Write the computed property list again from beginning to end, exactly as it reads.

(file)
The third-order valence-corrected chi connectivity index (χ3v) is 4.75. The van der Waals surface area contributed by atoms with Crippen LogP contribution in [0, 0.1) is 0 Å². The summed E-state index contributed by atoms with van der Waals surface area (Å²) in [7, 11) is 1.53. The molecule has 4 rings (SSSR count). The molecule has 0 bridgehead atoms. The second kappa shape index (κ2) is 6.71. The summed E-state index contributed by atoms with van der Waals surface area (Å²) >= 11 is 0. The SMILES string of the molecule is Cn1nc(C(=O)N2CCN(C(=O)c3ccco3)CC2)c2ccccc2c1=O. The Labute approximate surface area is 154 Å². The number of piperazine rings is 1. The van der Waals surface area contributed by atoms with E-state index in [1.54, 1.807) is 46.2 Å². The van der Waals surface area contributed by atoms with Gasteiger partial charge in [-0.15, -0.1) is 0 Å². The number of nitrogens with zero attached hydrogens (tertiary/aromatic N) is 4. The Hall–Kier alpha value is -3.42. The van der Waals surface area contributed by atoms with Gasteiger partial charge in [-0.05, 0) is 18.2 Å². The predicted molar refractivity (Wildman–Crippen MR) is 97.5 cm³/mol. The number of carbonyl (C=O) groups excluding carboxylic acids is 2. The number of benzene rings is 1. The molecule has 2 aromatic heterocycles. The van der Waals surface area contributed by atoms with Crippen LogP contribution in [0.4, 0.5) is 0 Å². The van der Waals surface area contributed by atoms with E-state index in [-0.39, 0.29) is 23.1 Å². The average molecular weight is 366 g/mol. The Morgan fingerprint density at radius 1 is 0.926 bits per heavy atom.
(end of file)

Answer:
The third-order valence-corrected chi connectivity index (χ3v) is 4.75. The van der Waals surface area contributed by atoms with Crippen LogP contribution in [0, 0.1) is 0 Å². The summed E-state index contributed by atoms with van der Waals surface area (Å²) in [7, 11) is 1.53. The molecule has 4 rings (SSSR count). The molecule has 0 bridgehead atoms. The second kappa shape index (κ2) is 6.71. The summed E-state index contributed by atoms with van der Waals surface area (Å²) >= 11 is 0. The SMILES string of the molecule is Cn1nc(C(=O)N2CCN(C(=O)c3ccco3)CC2)c2ccccc2c1=O. The Labute approximate surface area is 154 Å². The number of piperazine rings is 1. The van der Waals surface area contributed by atoms with E-state index in [1.54, 1.807) is 46.2 Å². The van der Waals surface area contributed by atoms with Gasteiger partial charge in [-0.15, -0.1) is 0 Å². The number of nitrogens with zero attached hydrogens (tertiary/aromatic N) is 4. The Hall–Kier alpha value is -3.42. The van der Waals surface area contributed by atoms with Gasteiger partial charge in [-0.05, 0) is 18.2 Å². The predicted molar refractivity (Wildman–Crippen MR) is 97.5 cm³/mol. The number of carbonyl (C=O) groups excluding carboxylic acids is 2. The number of benzene rings is 1. The molecule has 2 aromatic heterocycles. The van der Waals surface area contributed by atoms with Crippen LogP contribution in [0.4, 0.5) is 0 Å². The van der Waals surface area contributed by atoms with E-state index in [-0.39, 0.29) is 23.1 Å². The average molecular weight is 366 g/mol. The Morgan fingerprint density at radius 1 is 0.926 bits per heavy atom.